The #2 guy on my list is probably the greatest in-ring mechanic of all time.  Everything Bret did looked totally credible, from a simple punch to a stomp, to that whiplash-inducing Side Russian Legsweep.  Bret turned staged fighting into an artform, at a time when most wrestlers played to the cheap seats by overexaggerating every move.  Bret prided himself on making every second of the match look as realistic as possible, without ever injuring a fellow wrestler.  He also had a film director's vision of how a match should play out and what would garner the best audience reaction.  One famous example was his first-ever match against his brother Owen at WrestleMania X.  Originally the match they put together was full of high spots that showcased Owen's agility and acumen for flying moves.  Bret realized at the eleventh hour that if Owen wanted to get over as a heel he'd have to work a much more grounded, aggressive style, or else the crowd would cheer everything he did.  The resulting bout was a near-perfect technical mat classic. 

Bret is one of the few who excelled at every level of the card.  As a tag team specialist in the 80s he and partner Jim Neidhart became one of the greatest tag teams in the world.  Bret brought the technical credibility and Jim brought the power and larger-than-life persona.  As a midcard singles star Bret furthered the role of the Intercontinental Title as the "workhorse" belt.  And as a main eventer, Bret helped redefine the WWF's main event style, taking it from a showcase for over-the-top power brokers to a serious athletic display.  The only downside for Bret is that he was never a great talker.  He was competent and comfortable, but he never had a truly great promo.  He's one of the few who really got over just by being a great wrestler.  Bret's career was unfortunately cut slightly short by a concussion but make no mistake, this is a man who did it all in the wrestling business, and did it better than almost anyone.

1. Shawn Michaels

Simply the greatest in-ring performer of all-time.  When it comes to putting on incredible show-stealing matches, Shawn Michaels is unparalleled.  What's so strange about Shawn is if you look at all the different qualities that make up a great wrestler, he was never the absolute best at any of them.  He wasn't the best technical wrestler (Bret Hart/Kurt Angle), he wasn't the best brawler (Mick Foley), he wasn't the best high flyer (Rey Mysterio), he certainly wasn't the best power wrestler (Brock Lesnar), and he wasn't even the best talker of all.  Nor did he have the best gimmick/ring persona (Steve Austin and The Undertaker share that honor IMO).  But Shawn was so good at every aspect of the business that when you add up all those skills, plus his natural athleticism, innate charisma, and unbelievable knack for improvisation, there's no one on this earth who put on more memorable matches with a wider variety of opponents in more diverse match types with that level of long-term consistency.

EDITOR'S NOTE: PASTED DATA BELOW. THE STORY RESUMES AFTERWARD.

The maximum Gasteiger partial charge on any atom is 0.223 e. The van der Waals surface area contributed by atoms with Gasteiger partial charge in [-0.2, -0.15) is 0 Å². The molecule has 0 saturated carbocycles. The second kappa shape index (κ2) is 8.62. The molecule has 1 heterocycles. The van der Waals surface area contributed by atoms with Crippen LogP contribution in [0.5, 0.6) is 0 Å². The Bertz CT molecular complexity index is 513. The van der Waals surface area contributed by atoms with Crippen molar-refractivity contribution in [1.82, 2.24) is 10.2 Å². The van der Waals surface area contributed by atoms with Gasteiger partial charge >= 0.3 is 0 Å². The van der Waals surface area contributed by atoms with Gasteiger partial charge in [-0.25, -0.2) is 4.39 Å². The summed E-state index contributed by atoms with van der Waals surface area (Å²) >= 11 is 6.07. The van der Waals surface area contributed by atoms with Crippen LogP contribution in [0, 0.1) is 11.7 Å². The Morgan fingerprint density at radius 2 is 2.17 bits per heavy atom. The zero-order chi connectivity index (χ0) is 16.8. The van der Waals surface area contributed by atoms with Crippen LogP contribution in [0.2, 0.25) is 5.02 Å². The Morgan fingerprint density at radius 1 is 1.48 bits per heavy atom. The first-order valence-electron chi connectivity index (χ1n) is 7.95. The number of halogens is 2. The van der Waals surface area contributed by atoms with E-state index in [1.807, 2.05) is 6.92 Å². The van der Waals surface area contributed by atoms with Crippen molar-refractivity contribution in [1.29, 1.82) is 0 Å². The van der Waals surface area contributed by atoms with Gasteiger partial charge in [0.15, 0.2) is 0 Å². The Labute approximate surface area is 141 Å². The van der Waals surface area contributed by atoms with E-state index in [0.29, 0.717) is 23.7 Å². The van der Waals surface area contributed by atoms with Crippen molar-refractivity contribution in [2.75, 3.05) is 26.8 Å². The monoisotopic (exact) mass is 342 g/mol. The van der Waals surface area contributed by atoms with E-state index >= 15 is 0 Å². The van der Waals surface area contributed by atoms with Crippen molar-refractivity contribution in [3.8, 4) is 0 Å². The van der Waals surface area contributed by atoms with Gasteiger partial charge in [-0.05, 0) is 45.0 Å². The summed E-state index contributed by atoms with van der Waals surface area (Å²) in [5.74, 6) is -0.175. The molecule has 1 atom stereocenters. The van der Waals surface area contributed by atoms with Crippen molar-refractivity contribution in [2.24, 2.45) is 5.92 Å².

Shawn's tag team career as one half of The Rockers demonstrated his exciting in-ring style, and he could've had a long and fruitful career with that team.  But Shawn knew he was destined for bigger things and once he went heel he discovered the Heartbreak Kid character and perfect mix of aerial and mat skills that would catapult him to legend status.  His first two years as a singles star were very successful, but it wasn't until WrestleMania X when Shawn fully arrived.  The Ladder Match with Razor Ramon illustrated just how good Shawn Michaels could be, and from 1994-1998 there wasn't a more exciting wrestler in the world.  Then a back injury seemingly cut short an absolutely stellar body of work.  Had Shawn's run ended there he still would've been a surefire Hall of Famer. 

But amazingly he made a comeback in 2002 and somehow hadn't missed a beat.  He went right on tearing the house down nearly every time he went out there, creating legendary matches with Chris Jericho, Triple H, Kurt Angle, Chris Benoit, John Cena, and perhaps most significantly The Undertaker.  Shawn's 2002-2010 comeback run was arguably even better than the first half of his career, which is truly astonishing.  Upon his retirement he left behind a body of work that will never be matched.  Just consider this: Shawn has won the Pro Wrestling Illustrated Match of the Year award a staggering ELEVEN times (1993-1996, 2004-2010); an accomplishment that I don't think will ever be duplicated.  When it comes to stealing the show, The Heartbreak Kid is in a league of his own.

No comments:

Post a Comment